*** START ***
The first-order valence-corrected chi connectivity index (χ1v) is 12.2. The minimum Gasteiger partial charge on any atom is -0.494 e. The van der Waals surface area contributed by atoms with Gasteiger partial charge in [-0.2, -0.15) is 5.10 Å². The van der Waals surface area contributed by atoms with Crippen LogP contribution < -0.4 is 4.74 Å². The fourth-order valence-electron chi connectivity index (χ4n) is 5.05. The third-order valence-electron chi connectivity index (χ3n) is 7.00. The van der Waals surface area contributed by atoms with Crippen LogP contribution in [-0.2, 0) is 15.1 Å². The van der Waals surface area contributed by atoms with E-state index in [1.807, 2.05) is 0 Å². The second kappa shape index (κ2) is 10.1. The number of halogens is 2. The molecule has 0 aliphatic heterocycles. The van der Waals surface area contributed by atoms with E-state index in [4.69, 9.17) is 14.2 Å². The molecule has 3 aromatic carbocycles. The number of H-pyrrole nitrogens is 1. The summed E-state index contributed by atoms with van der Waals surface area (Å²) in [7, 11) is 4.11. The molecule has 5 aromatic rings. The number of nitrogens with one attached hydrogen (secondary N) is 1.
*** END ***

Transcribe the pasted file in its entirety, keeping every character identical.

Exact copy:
The first-order valence-corrected chi connectivity index (χ1v) is 12.2. The minimum Gasteiger partial charge on any atom is -0.494 e. The van der Waals surface area contributed by atoms with Gasteiger partial charge in [-0.2, -0.15) is 5.10 Å². The van der Waals surface area contributed by atoms with Crippen LogP contribution < -0.4 is 4.74 Å². The fourth-order valence-electron chi connectivity index (χ4n) is 5.05. The third-order valence-electron chi connectivity index (χ3n) is 7.00. The van der Waals surface area contributed by atoms with Crippen LogP contribution in [-0.2, 0) is 15.1 Å². The van der Waals surface area contributed by atoms with E-state index in [1.807, 2.05) is 0 Å². The second kappa shape index (κ2) is 10.1. The number of halogens is 2. The molecule has 0 aliphatic heterocycles. The van der Waals surface area contributed by atoms with E-state index in [4.69, 9.17) is 14.2 Å². The molecule has 3 aromatic carbocycles. The number of H-pyrrole nitrogens is 1. The summed E-state index contributed by atoms with van der Waals surface area (Å²) in [7, 11) is 4.11. The molecule has 5 aromatic rings. The number of nitrogens with one attached hydrogen (secondary N) is 1.